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Q1. What's different about Argus's ™ forecasting approach?

Q2. What's a vintage?

Q3. How is your technology like vintage analysis?

Q4. My group already creates vintage-level forecasts; what's the advantage of your software?

Q5. Do you have economic factors in your model?

Q6. What are the advantages of scenario-based forecasting?

Q1. What's different about Argus's™ forecasting approach?
A1. Based on a patented nonlinear algorithm, Dual-time Dynamics (DtD) decomposes the factors driving portfolio performance from historical performance data. The lifecycle, environment, and vintage quality components measured by DtD provide a unique view into the performance drivers and serve as individual controls on scenarios that will drive future performance. Traditional portfolio models assume that the same predetermined set of variables drives portfolio performance. These traditional models are biased towards the selected model variables and the performance period of the data used to train the model. DtD allows for new performance drivers to be uncovered. Dynamics such as life cycles and seasonality tend to be stable over time, enabling users to focus on marketing and economic scenarios to drive forecasts. Click here to learn more about Dual-time Dynamics.

Q2. What's a vintage?
A2. 'Vintage' refers to a customer's initial booking date. For instance, all accounts initially booked during January 2006 are cohorts of the January '06 monthly vintage. Likewise, all new loans booked in 2006 are part of the 2006 annual vintage.

Q3. How is your technology like vintage analysis?
A3. Vintage analysis is used primarily in retail banking to visually compare (using a series of plots) different vintages for a given loan product. Classic vintage analysis is a fine place to start when looking at portfolio performance, but it has serious shortcomings as an analytical tool. Since all of the effects (lifecycle, seasonality, environmental trends, originations quality) that go into vintage performance are 'baked-in' to a vintage plot, the analyst cannot know which effect is predominant or if its contribution to performance is changing. Plus, there's no way to calibrate a result you find in a vintage plot to understand its impact on the portfolio. PA's modeling technology disaggregates vintage effects to attribute cause and effect to observed performance. Also, PA technology is a statistically rigorous approach that provides a coherent mathematical structure necessary for incorporating intuition and scenarios.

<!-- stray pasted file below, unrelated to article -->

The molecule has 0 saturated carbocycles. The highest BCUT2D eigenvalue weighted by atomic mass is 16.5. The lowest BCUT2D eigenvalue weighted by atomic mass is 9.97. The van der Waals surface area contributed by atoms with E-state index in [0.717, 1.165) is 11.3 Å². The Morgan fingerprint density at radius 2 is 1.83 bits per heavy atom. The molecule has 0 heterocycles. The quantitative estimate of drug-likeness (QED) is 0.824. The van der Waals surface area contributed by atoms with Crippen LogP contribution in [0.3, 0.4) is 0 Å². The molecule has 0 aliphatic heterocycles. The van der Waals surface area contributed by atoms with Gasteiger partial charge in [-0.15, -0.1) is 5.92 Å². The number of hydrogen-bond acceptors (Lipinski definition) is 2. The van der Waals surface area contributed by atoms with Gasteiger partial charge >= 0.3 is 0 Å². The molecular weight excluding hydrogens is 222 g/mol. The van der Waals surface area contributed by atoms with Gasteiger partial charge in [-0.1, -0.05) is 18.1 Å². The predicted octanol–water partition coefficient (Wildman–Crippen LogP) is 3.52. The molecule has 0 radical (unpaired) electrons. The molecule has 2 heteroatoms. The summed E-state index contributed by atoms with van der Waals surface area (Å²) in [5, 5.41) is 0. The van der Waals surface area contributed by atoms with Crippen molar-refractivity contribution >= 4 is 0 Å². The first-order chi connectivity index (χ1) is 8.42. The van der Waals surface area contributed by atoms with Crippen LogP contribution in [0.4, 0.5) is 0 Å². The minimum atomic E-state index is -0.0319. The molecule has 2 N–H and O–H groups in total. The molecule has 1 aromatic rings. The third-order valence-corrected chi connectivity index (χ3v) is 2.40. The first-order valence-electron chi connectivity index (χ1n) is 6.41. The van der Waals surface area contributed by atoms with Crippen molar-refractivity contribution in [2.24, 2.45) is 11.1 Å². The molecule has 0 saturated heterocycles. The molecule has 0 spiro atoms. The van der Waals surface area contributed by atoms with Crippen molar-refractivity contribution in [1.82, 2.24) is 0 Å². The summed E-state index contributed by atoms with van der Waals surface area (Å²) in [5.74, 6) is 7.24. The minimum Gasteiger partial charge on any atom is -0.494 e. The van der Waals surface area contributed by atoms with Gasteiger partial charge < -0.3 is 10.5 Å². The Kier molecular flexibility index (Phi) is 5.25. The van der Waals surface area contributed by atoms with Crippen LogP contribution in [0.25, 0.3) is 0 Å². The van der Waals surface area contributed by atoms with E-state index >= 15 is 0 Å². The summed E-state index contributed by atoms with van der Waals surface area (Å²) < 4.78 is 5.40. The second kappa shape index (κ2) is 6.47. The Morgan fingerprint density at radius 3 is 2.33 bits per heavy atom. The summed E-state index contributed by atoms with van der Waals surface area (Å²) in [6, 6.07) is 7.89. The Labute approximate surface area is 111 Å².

Q4. My group already creates vintage-level forecasts; what's the advantage of your software?
A4. In our experience, well-trained portfolio management groups can produce excellent short-term forecasts using largely intuitive techniques where each vintage is hand-tuned and roll-rates are adjusted. This kind of forecasting generally loses effectiveness however, as the forecast horizon extends beyond six months, in volatile environments, or where portfolio composition and products are rapidly changing. For longer-term forecasts, most groups rely on highly experienced financial managers who have seen several cycles and who have excellent judgment for these matters. This is highly valuable experience, but it is difficult to bring this intuition down to vintage-level forecasting. Our application accepts intuitive input, but it does so in a structured manner that allows teams to track this input and compare it to actual results.

Q5. Do you have economic factors in your model?
A5. Not initially. Once our analytics have disaggregated vintage performance into specific factors, secondary response models may be built and applied to the portfolio in order to explain the impact of the macroeconomic environment on portfolio performance and its likely impact in the future. LookAhead™ software provides a user-interface and modeling tools to directly support this capability. In this fashion, your portfolio team can develop and 'own' this important effort using our tools and macroeconomic scenarios provided by the vendor of your choice.

Q6. What are the advantages of scenario-based forecasting?
A6. It is important to point out that all forecasts are based on a certain set of assumptions for the future—a scenario—whether they are identified explicitly or not. Clearly, there are many things about the future that are completely unknowable. Our approach to robust scenario-based forecasting gives managers the best chance of understanding the possible futures for their portfolio under different conditions and under different marketing strategies. This discipline pays off in designing new products, knowing how to respond to a crisis, and setting appropriate goals and expectations.

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